The former residents of Parkview Retirement Complex may soon be moving back into the Baker facility, according to one of Fallon County’s commissioners.
The project to renovate Parkview 1 started almost a year ago when three county commissioners held a meeting in the common area to discuss the need to repair and renovate the building and for the residents to move elsewhere until the job was completed.
County Commissioner Steve Baldwin was one of the three at the June 2020 meeting and has said that the $2.2 million project is nearing completion and residents may get the chance to move back in sometime in May – or maybe a little sooner.
The company doing the renovations still has some things to finish up before the residents can return, Baldwin explained.
“We are hoping that by the end of April they (residents) can move back in,” he said Tuesday. “We still have some electrical things – but they could probably be done at a later date. We are still on our timeline. The contractors have told us they are still on time as far as they are concerned.”
The workmen are already installing carpet in a couple of the rooms and have put all the counter tops in, the commissioner explained. “They are getting down to the nitty gritty inside the apartments.”
The workers are still finishing up the interior painting, he added.
From the start
During the June 2020 meeting, commissioner Deb Ranum told the residents the complex has been in need of repair for a number of years and it has always been put off.
“We have known for years that we would have to fix it up. We just kept putting it off and putting it off and doing other projects.”
According to the people in the building, some of the needed repairs included a carpet with gaps covered by strips of duct tape and also has exposed nails coming through. The residents have also cited problems with drainage where water comes through the walls into the basement and also problems keeping the rooms warm or cool, depending on the season.
The June 2020 meeting was held in the greeting room of the complex with commissioners Deb Ranum, Roy Rost and Baldwin.
Identified as Parkview 1, the project started after the residents were relocated.
The project was to repair the building interior and exterior, which meant forcing the building to be vacated.
Chad Sutton of SDI Architects + Design in Miles City is the project designer for the more than $2 million renovation and repair of the oldest section Parkview Retirement Complex. T. W. Clark Construction of Billings won the bid for the project in February 2020 with a $2,062,706 offer.
In addition to repairing the water drainage and damage, the contractors were also to update the air conditioning, plumbing and fixtures in the 12 apartments in the older Parkview 1 building. The building was built in the 1980s.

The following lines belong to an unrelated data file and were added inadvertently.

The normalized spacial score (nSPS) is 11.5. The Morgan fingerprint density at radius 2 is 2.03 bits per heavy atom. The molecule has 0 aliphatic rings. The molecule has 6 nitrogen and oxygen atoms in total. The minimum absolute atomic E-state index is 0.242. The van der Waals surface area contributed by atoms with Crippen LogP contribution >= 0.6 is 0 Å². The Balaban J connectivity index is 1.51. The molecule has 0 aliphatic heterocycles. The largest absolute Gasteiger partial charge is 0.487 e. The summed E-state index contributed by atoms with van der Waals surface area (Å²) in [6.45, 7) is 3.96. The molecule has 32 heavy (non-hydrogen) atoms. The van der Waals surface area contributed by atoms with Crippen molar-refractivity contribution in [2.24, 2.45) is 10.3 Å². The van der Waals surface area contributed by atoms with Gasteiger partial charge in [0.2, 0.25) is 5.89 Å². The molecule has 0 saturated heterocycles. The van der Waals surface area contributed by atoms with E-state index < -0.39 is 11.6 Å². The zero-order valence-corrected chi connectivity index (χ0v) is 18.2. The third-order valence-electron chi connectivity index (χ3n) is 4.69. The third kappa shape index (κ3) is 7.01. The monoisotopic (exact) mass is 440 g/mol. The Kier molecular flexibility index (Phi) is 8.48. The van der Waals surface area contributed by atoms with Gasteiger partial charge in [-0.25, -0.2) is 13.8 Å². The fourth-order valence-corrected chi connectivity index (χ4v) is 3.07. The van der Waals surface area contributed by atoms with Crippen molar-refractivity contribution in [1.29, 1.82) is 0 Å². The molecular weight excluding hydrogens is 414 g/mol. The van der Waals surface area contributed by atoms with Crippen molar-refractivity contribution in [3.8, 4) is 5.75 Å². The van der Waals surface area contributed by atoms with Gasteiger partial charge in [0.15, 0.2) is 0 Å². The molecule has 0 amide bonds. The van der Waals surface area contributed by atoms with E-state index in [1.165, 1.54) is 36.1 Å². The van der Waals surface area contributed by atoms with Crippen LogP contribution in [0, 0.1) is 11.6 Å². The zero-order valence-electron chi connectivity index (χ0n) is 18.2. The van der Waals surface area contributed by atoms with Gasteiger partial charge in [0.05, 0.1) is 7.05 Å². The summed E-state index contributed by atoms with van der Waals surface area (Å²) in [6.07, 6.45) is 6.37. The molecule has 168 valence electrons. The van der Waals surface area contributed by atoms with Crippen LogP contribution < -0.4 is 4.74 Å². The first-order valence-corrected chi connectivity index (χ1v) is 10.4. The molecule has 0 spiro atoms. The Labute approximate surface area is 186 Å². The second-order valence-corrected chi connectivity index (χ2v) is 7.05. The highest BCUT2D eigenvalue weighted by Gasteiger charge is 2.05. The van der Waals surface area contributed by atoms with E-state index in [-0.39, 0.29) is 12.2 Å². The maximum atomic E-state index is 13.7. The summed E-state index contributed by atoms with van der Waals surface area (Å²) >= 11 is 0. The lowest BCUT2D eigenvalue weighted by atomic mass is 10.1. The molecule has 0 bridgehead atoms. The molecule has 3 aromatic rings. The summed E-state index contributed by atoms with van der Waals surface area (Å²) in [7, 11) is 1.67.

“We are going to address some problems they are having with water on the outside of the building finding its way into the inside of the building. There are some structural problems with the foundation on the south side of the building. So that is going to be excavated and a new overlay foundation is going to be added to that south base,” Sutton said before beginning work.
“The new foundation is to fix a big crack. There are some pretty substantial cracks in the foundation on the south side of the building. It is a structural problem that we need to stop so that we don’t keep expanding the crack,” he explained.
The water problem has several causes, Sutton said. “They have some ground water that is making its way in from underground and coming up. Also, there is close to 26,000 square feet of roof that drains into the courtyard. It is coming off the nursing home, the hospital, Parkview 1, the new expansion that was done. There is a whole bunch of them trying to get into a manhole and the storm drain. When you get the big heavy rains, it is not able to take (all the water) right now.”
There is some water damage to the main floor, he added. “That is going to get repaired.”
“The carpet (on the main floor) has some wrinkles in it because it has gotten wet so many times. The plywood that is underneath it has warped and delaminated so it needs to be replaced.”
There is more to the project than just repairing water damage, Sutton said in July 2020.
“The other portion to this project will be upgrading the heating, ventilation and air conditioning systems. It has hydraulic hot water heat and the pipes have been failing and springing leaks all over the building for the last probably ten years. It has gotten to the point where it is not worth fixing. We are looking at replacing all of the heating and air conditioning in all of the 12 apartments,” he said.
When the residents return to the apartment after the repairs are finished, they will notice some small changes, especially in closet space. “It isn’t very much, about 18 inches by 24 inch space for the duct work. Actually, the ground floor apartments will give up more than the upper floor because the heat pump and furnaces are going to be located in the basement. It is going to come up from underneath so the first floor apartments will have their duct plus the duct for the unit above them going through,” Sutton explained.